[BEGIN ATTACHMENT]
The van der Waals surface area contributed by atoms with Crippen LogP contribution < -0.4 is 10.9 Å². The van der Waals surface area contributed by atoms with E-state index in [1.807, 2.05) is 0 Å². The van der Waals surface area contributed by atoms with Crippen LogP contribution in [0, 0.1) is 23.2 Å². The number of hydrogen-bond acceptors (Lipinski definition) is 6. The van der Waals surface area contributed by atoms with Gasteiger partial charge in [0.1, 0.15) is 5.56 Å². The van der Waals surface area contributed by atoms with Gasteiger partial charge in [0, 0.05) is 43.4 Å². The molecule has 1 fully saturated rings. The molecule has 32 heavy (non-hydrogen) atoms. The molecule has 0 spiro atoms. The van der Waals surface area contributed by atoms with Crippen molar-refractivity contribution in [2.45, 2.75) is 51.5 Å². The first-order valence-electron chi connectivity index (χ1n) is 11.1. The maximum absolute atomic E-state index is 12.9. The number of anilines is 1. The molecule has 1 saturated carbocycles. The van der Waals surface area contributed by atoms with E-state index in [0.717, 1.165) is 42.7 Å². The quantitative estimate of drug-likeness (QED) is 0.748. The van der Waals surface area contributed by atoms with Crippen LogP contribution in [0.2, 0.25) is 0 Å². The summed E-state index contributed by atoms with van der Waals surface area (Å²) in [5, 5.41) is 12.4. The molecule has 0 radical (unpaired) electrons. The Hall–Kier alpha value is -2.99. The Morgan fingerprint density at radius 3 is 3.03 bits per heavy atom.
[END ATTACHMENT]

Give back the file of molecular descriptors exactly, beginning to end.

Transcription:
The van der Waals surface area contributed by atoms with Crippen LogP contribution < -0.4 is 10.9 Å². The van der Waals surface area contributed by atoms with E-state index in [1.807, 2.05) is 0 Å². The van der Waals surface area contributed by atoms with Crippen LogP contribution in [0, 0.1) is 23.2 Å². The number of hydrogen-bond acceptors (Lipinski definition) is 6. The van der Waals surface area contributed by atoms with Gasteiger partial charge in [0.1, 0.15) is 5.56 Å². The van der Waals surface area contributed by atoms with Gasteiger partial charge in [0, 0.05) is 43.4 Å². The molecule has 1 fully saturated rings. The molecule has 32 heavy (non-hydrogen) atoms. The molecule has 0 spiro atoms. The van der Waals surface area contributed by atoms with Crippen molar-refractivity contribution in [2.45, 2.75) is 51.5 Å². The first-order valence-electron chi connectivity index (χ1n) is 11.1. The maximum absolute atomic E-state index is 12.9. The number of anilines is 1. The molecule has 1 saturated carbocycles. The van der Waals surface area contributed by atoms with E-state index in [0.717, 1.165) is 42.7 Å². The quantitative estimate of drug-likeness (QED) is 0.748. The van der Waals surface area contributed by atoms with Crippen LogP contribution in [0.2, 0.25) is 0 Å². The summed E-state index contributed by atoms with van der Waals surface area (Å²) in [5, 5.41) is 12.4. The molecule has 0 radical (unpaired) electrons. The Hall–Kier alpha value is -2.99. The Morgan fingerprint density at radius 3 is 3.03 bits per heavy atom.